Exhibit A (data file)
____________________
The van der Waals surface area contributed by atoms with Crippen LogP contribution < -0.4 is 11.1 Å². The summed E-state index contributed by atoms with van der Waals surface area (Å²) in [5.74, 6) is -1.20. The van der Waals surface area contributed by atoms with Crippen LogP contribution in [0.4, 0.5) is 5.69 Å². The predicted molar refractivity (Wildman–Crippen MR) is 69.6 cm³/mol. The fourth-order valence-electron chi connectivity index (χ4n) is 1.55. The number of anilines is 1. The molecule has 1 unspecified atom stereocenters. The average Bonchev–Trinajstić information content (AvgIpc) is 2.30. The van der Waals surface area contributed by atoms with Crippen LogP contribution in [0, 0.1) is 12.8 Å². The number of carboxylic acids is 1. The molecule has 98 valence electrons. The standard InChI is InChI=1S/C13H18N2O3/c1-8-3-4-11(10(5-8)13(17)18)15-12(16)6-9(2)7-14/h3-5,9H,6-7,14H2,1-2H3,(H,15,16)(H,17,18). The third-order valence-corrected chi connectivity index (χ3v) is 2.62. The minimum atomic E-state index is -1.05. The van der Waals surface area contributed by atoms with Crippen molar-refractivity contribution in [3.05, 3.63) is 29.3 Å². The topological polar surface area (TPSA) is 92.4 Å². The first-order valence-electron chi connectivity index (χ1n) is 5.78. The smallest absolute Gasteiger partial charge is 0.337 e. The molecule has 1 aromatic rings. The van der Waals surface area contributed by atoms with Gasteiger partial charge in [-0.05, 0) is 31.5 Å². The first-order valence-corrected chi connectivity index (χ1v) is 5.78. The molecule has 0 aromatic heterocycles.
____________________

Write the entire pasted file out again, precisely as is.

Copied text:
The van der Waals surface area contributed by atoms with Crippen LogP contribution < -0.4 is 11.1 Å². The summed E-state index contributed by atoms with van der Waals surface area (Å²) in [5.74, 6) is -1.20. The van der Waals surface area contributed by atoms with Crippen LogP contribution in [0.4, 0.5) is 5.69 Å². The predicted molar refractivity (Wildman–Crippen MR) is 69.6 cm³/mol. The fourth-order valence-electron chi connectivity index (χ4n) is 1.55. The number of anilines is 1. The molecule has 1 unspecified atom stereocenters. The average Bonchev–Trinajstić information content (AvgIpc) is 2.30. The van der Waals surface area contributed by atoms with Crippen LogP contribution in [0, 0.1) is 12.8 Å². The number of carboxylic acids is 1. The molecule has 98 valence electrons. The standard InChI is InChI=1S/C13H18N2O3/c1-8-3-4-11(10(5-8)13(17)18)15-12(16)6-9(2)7-14/h3-5,9H,6-7,14H2,1-2H3,(H,15,16)(H,17,18). The third-order valence-corrected chi connectivity index (χ3v) is 2.62. The minimum atomic E-state index is -1.05. The van der Waals surface area contributed by atoms with Crippen molar-refractivity contribution in [3.05, 3.63) is 29.3 Å². The topological polar surface area (TPSA) is 92.4 Å². The first-order valence-electron chi connectivity index (χ1n) is 5.78. The smallest absolute Gasteiger partial charge is 0.337 e. The molecule has 1 aromatic rings. The van der Waals surface area contributed by atoms with Gasteiger partial charge in [-0.05, 0) is 31.5 Å². The first-order valence-corrected chi connectivity index (χ1v) is 5.78. The molecule has 0 aromatic heterocycles.